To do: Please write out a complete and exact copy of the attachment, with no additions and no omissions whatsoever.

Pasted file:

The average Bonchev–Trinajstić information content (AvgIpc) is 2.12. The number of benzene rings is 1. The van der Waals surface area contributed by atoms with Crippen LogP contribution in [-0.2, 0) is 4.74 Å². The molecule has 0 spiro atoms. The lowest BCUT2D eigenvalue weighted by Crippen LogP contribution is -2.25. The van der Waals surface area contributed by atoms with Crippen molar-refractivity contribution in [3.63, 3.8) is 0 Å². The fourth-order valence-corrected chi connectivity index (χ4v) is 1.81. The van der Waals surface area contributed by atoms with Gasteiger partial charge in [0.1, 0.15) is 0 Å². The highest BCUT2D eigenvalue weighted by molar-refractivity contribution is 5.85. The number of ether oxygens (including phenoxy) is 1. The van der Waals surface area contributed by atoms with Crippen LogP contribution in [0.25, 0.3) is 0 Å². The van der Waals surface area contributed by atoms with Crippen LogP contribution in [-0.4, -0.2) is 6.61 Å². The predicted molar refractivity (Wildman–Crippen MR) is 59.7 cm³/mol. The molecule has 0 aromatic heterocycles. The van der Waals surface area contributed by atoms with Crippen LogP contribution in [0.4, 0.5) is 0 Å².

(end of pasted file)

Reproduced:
The average Bonchev–Trinajstić information content (AvgIpc) is 2.12. The number of benzene rings is 1. The van der Waals surface area contributed by atoms with Crippen LogP contribution in [-0.2, 0) is 4.74 Å². The molecule has 0 spiro atoms. The lowest BCUT2D eigenvalue weighted by Crippen LogP contribution is -2.25. The van der Waals surface area contributed by atoms with Crippen molar-refractivity contribution in [3.63, 3.8) is 0 Å². The fourth-order valence-corrected chi connectivity index (χ4v) is 1.81. The van der Waals surface area contributed by atoms with Gasteiger partial charge in [0.1, 0.15) is 0 Å². The highest BCUT2D eigenvalue weighted by molar-refractivity contribution is 5.85. The number of ether oxygens (including phenoxy) is 1. The van der Waals surface area contributed by atoms with Crippen LogP contribution in [0.25, 0.3) is 0 Å². The van der Waals surface area contributed by atoms with Crippen LogP contribution in [-0.4, -0.2) is 6.61 Å². The predicted molar refractivity (Wildman–Crippen MR) is 59.7 cm³/mol. The molecule has 0 aromatic heterocycles. The van der Waals surface area contributed by atoms with Crippen LogP contribution in [0.4, 0.5) is 0 Å².